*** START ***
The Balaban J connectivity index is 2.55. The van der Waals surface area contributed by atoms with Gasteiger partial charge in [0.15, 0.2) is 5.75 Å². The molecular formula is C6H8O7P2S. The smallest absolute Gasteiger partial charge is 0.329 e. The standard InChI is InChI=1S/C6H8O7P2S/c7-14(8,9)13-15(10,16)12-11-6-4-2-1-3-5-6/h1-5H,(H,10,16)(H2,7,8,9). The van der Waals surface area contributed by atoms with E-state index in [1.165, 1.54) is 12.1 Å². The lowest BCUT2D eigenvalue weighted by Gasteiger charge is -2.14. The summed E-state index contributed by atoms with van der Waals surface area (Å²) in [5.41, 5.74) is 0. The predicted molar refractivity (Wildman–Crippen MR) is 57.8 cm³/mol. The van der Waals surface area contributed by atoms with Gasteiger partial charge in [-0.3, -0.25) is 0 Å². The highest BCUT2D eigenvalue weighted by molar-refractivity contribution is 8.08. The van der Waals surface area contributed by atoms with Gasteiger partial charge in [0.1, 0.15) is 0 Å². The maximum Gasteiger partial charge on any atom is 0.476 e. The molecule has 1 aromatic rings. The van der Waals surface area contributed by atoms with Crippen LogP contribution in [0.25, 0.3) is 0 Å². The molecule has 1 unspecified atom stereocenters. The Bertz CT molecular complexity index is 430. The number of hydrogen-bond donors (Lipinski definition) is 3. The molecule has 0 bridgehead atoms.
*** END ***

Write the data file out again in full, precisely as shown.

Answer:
The Balaban J connectivity index is 2.55. The van der Waals surface area contributed by atoms with Gasteiger partial charge in [0.15, 0.2) is 5.75 Å². The molecular formula is C6H8O7P2S. The smallest absolute Gasteiger partial charge is 0.329 e. The standard InChI is InChI=1S/C6H8O7P2S/c7-14(8,9)13-15(10,16)12-11-6-4-2-1-3-5-6/h1-5H,(H,10,16)(H2,7,8,9). The van der Waals surface area contributed by atoms with E-state index in [1.165, 1.54) is 12.1 Å². The lowest BCUT2D eigenvalue weighted by Gasteiger charge is -2.14. The summed E-state index contributed by atoms with van der Waals surface area (Å²) in [5.41, 5.74) is 0. The predicted molar refractivity (Wildman–Crippen MR) is 57.8 cm³/mol. The van der Waals surface area contributed by atoms with Gasteiger partial charge in [-0.3, -0.25) is 0 Å². The highest BCUT2D eigenvalue weighted by molar-refractivity contribution is 8.08. The van der Waals surface area contributed by atoms with Gasteiger partial charge in [0.1, 0.15) is 0 Å². The maximum Gasteiger partial charge on any atom is 0.476 e. The molecule has 1 aromatic rings. The van der Waals surface area contributed by atoms with Crippen LogP contribution in [0.25, 0.3) is 0 Å². The molecule has 1 unspecified atom stereocenters. The Bertz CT molecular complexity index is 430. The number of hydrogen-bond donors (Lipinski definition) is 3. The molecule has 0 bridgehead atoms.